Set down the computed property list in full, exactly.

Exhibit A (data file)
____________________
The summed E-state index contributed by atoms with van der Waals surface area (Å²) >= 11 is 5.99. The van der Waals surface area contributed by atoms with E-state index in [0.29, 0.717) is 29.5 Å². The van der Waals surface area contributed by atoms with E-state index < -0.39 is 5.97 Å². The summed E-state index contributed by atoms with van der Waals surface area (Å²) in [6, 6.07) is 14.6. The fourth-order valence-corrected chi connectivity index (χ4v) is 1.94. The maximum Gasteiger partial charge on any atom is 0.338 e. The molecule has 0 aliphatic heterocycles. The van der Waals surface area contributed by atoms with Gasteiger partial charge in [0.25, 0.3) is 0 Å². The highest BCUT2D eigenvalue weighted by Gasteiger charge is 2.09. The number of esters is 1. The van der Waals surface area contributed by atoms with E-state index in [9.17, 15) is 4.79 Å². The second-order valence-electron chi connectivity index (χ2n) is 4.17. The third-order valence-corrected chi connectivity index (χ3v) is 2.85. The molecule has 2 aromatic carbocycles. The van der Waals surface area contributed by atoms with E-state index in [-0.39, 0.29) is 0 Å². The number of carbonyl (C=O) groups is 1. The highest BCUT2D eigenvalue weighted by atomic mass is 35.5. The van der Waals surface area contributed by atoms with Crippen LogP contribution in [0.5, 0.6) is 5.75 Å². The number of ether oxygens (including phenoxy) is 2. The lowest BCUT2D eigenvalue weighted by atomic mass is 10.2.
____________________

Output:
The summed E-state index contributed by atoms with van der Waals surface area (Å²) >= 11 is 5.99. The van der Waals surface area contributed by atoms with E-state index in [0.29, 0.717) is 29.5 Å². The van der Waals surface area contributed by atoms with E-state index < -0.39 is 5.97 Å². The summed E-state index contributed by atoms with van der Waals surface area (Å²) in [6, 6.07) is 14.6. The fourth-order valence-corrected chi connectivity index (χ4v) is 1.94. The maximum Gasteiger partial charge on any atom is 0.338 e. The molecule has 0 aliphatic heterocycles. The van der Waals surface area contributed by atoms with Gasteiger partial charge in [0.25, 0.3) is 0 Å². The highest BCUT2D eigenvalue weighted by Gasteiger charge is 2.09. The number of esters is 1. The van der Waals surface area contributed by atoms with E-state index in [9.17, 15) is 4.79 Å². The second-order valence-electron chi connectivity index (χ2n) is 4.17. The third-order valence-corrected chi connectivity index (χ3v) is 2.85. The molecule has 2 aromatic carbocycles. The van der Waals surface area contributed by atoms with E-state index in [-0.39, 0.29) is 0 Å². The number of carbonyl (C=O) groups is 1. The highest BCUT2D eigenvalue weighted by atomic mass is 35.5. The van der Waals surface area contributed by atoms with Crippen LogP contribution in [0.5, 0.6) is 5.75 Å². The number of ether oxygens (including phenoxy) is 2. The lowest BCUT2D eigenvalue weighted by atomic mass is 10.2.